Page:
Among the most famous stories in the Talmud (Shabbat, 31a) involves a mocking pagan who claimed he wished to convert to Judaism but on the condition that he be taught the whole Torah while he stood on one foot. Shammai, the first scholar he approached, chased this clearly insincere man away with a stick. But then the man approached Hillel. This great scholar, seeing the same mockery, agreed to the man’s terms. So the pagan stood on one foot and listened. This is what Hillel said to him: “That which is despicable to you, do not do to others. This is the whole Torah. The rest is commentary. Go and learn it.” The man, hearing this, embraced Judaism.

It is worth analyzing Hillel’s summary, to consider its constituent parts. First of all, in teaching the pagan, Hillel chose to focus on the ethical not the ritual. Here was a learned student of the faith who didn’t say, for example, “Obey all the laws of the faith,” or “Keep the Sabbath,” or “Keep kosher.” Instead, he focused on right behavior. Judaism is not a rulebook but a guidebook to decency. In Hillel’s assessment, God’s principal wish is that we behave morally toward others.

That last point is important. Hillel’s focus is not, as students of Judaism might think it would be, on the relationships between God and human. Hillel doesn’t say, “Obey all that God tells you to do.” Instead, the focus is on the relationships between each of us and other human beings. We are being faithful to God by being good to other people. We should not spend our time exclusively thinking about how we relate to God, but the main focus should be on how we relate to other humans.

The next lesson we learn from Hillel’s response is that study is important. Hillel doesn’t say it is enough to be kind to others. He emphasizes as well the need to study. . He doesn’t rely on an individual’s sense of what is right and wrong. Hillel is not ready to abandon traditional study for personal feelings and intuitions. The needed knowledge from that tradition, in part at least, is cultivated by studying what Judaism has so brilliantly produced as a corpus of religious teachings. Clearly, he means in his world to study the Bible and the Talmud and all the sacred texts that Judaism has produced. But since his focus was on human behavior, it seems fair to understand his words in a wider way as well. Going forth and studying should be done by including religious texts but that studying should not be limited to them. To understand other humans, people who study need also to study literature and history, the social sciences that study humans and the natural sciences that shape the world in which humans live. That is, Hillel’s mandate to study means to study as much of the world as we are capable of doing.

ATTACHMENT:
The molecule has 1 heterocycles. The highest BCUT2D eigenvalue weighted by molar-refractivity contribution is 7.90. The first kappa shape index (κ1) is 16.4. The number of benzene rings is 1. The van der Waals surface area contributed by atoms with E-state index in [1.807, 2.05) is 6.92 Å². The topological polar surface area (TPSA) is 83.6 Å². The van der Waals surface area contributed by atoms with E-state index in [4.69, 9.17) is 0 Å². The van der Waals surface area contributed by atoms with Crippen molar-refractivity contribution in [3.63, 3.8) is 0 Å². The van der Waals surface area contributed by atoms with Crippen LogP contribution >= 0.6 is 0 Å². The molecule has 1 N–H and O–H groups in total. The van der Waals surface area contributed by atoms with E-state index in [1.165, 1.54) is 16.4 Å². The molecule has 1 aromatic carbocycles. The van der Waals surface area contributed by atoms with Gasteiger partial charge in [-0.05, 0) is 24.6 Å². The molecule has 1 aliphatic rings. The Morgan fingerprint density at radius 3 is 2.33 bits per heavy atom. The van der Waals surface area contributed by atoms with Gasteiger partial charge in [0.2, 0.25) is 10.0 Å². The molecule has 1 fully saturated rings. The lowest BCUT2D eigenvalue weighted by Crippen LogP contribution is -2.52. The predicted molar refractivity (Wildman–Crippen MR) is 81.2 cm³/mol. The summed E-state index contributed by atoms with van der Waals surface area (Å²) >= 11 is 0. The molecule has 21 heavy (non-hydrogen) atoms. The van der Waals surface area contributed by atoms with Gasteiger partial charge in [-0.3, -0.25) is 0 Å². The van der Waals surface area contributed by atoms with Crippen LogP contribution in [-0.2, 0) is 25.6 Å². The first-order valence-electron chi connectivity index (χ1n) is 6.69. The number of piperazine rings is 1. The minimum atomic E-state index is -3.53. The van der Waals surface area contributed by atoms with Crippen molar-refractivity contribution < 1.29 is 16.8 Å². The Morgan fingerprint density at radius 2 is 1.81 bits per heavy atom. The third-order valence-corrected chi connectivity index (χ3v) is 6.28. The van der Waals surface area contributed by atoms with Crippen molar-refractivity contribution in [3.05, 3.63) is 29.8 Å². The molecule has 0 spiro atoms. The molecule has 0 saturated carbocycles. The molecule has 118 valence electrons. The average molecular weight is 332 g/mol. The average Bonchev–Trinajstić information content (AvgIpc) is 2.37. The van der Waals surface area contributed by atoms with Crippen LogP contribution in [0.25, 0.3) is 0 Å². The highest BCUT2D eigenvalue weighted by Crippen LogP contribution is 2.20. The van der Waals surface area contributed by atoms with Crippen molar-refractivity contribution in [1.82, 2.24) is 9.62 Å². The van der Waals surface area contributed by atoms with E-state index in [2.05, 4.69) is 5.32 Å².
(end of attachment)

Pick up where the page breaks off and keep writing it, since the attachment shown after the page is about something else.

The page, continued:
The next lesson we learn from Hillel comes from his reaction to the mockery about Judaism, about Hillel as a potential teacher, and about the Torah. We might ordinarily get angry if others make fun of our beliefs, if they mock us for what we think true. But if we learn from Hillel, we will be secure enough in our own beliefs that we need not fear hearing from or being confronted by those who do not believe as we do. Hillel’s lesson to us is to accept mocking criticism and be ready to meet it not in anger but armed with serenity and knowledge.

Finally, consider how Hillel’s phrasing of the essence of Judaism differs from the Golden Rule to which it is often compared. The Golden Rule is put in a positive way: do unto others as you would have others do unto you. At first glance it seems that all Hillel has done is re-stated the Golden Rule in negative form. But his way is more subtle. Consider, for example, a masochist, someone who feels pleasure if he receives pain. According to the Golden Rule, since he derives great pleasure from pain he should inflict pain on others. But he can’t do that following Hillel’s dictum.

Hillel was one of the greatest ethical teachers ever. His words deserve to be among those studied to avoid not acting in a despicable way toward others.

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